The Magician

The Magician is a low budget film from Australia about a film student who documents the life of a hitman. This is an excellent debut feature from writer/actor/director Scott Ryan which is full of dark humour and charm.

We follow Ray Shoesmith, an accomplished hitman based in Melbourne as he goes about his business. He is filmed by his neighbour Max, whom we never get to see on camera. The film is mostly made up of conversations and musings between Ray and Max who have an obvious rapport with each other. Along the way we encounter some of Ray´s contracts and some of his friends (often the same thing).

Scott Ryan as Ray Shoesmith

The documentary style is rigidly enforced and the camera is always handheld. At first this is slightly grating but as the film draws you in it helps to bring the characters to life and adds a realistic feel to the events. Ray is clearly not a bad guy and despite his willingness to kill for money he is a very charismatic character. Ray´s attitude to his job is workmanlike and he doesn´t dwell on or seem to take pleasure in the act of murder itself. It simply isn´t personal for him. Max is more perplexing, in that you have to wonder why he is so unfazed by the violence and why he is willing to film Ray´s escapades.

The movie was made for just $3,000 a budget which puts most cinematic releases to shame. Ryan explained that he saved most of the money from his student loan and this strikes me as a great way to spend it. The actors are all amateur, except for Max, and they were all friends at film school. These natural and easy relationships really come across on film and the loosely scripted action which was heavily ad-libbed gives the film a really convincing air.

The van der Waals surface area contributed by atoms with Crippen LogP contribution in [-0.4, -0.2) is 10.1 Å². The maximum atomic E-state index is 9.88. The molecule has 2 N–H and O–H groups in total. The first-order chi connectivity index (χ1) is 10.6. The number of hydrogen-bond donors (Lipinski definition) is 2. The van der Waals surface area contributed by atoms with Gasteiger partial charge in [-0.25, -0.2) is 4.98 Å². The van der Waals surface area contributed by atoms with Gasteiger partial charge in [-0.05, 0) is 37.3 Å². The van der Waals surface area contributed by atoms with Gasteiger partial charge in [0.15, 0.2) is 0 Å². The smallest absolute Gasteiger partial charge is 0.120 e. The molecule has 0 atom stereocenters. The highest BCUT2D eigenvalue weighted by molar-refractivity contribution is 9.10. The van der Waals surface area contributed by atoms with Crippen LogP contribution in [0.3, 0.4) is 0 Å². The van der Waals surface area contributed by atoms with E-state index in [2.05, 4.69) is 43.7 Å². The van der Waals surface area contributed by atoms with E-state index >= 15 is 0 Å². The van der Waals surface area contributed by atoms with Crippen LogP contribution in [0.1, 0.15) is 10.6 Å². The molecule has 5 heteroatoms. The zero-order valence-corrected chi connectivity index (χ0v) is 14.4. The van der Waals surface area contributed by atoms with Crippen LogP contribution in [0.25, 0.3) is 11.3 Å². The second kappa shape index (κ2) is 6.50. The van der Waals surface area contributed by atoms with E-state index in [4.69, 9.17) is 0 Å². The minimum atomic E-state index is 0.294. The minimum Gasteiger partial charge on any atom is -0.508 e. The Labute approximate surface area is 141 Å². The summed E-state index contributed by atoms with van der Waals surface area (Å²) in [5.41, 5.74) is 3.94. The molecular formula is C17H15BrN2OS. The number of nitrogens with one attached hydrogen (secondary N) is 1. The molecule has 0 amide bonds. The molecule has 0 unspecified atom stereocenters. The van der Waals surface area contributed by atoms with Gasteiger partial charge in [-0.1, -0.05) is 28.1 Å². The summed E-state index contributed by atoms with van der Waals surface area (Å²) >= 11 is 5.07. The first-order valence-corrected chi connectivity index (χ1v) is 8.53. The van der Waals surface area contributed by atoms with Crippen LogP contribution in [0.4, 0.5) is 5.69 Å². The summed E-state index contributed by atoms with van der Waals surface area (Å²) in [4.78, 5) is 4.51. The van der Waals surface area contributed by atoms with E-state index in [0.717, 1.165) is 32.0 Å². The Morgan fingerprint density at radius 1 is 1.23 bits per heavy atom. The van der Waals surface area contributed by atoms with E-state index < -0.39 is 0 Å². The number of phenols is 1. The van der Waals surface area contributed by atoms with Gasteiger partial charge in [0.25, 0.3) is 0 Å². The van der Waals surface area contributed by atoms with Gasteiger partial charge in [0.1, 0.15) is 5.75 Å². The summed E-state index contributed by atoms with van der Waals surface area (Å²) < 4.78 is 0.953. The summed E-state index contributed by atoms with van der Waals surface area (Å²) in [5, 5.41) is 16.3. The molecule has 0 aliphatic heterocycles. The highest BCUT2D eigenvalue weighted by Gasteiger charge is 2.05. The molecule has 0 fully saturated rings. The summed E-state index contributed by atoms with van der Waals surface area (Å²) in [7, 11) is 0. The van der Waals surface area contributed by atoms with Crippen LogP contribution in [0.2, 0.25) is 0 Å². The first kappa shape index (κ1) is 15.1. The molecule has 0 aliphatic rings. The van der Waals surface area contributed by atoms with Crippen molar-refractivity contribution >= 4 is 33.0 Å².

The film was shot on digital video and it looked great on the big screen, if a little dark in places. Ryan´s vision is very well-realised and his talents are apparent so it will be interesting to see what he comes up with next. The narrative is non-linear and the various threads of story are edited together in quite a random fashion, because the subtle humour is weaved in throughout this style really gives the characters some depth and it never feels dry or boring.

Ultimately Ray is a flawed killer, a little bit haphazard in his methods and you´re never sure what he´s about to do. The acting of Ryan was crucial for this character to work and indeed for the whole film to work and luckily he is an excellent actor who portrays a cheeky Aussie bloke who happens to be a killer with complete conviction. The rest of the cast are all very good, they play their parts well and the style suits a laidback delivery. The rapport they each have with one another allows the humour to come through more subtly and their inane conversations can hardly fail to raise a wry grin with the audience.

This will be compared to Chopper, an Australian film from a few years ago about real life psycho and self-styled vigilante Mark Brandon Read. Apparently Read saw the film at the Sydney Film Festival and loved it. There are definite parallels between the character of Ray and that of Chopper, most appealingly the disarming charm and humour. However while Chopper was a fairly graphically violent piece this film doesn´t resort to gore or concentrate too heavily on the actual murders which somehow seems to add some authenticity to proceedings.

The Magician is a refreshing and clever piece of film making. This is inspirational work from Scott Ryan in his first feature film and well deserving of a large audience. A well observed and humorous movie which proves that you don´t need a huge budget to make a great piece of entertainment.

Reviewed by Simon Hill

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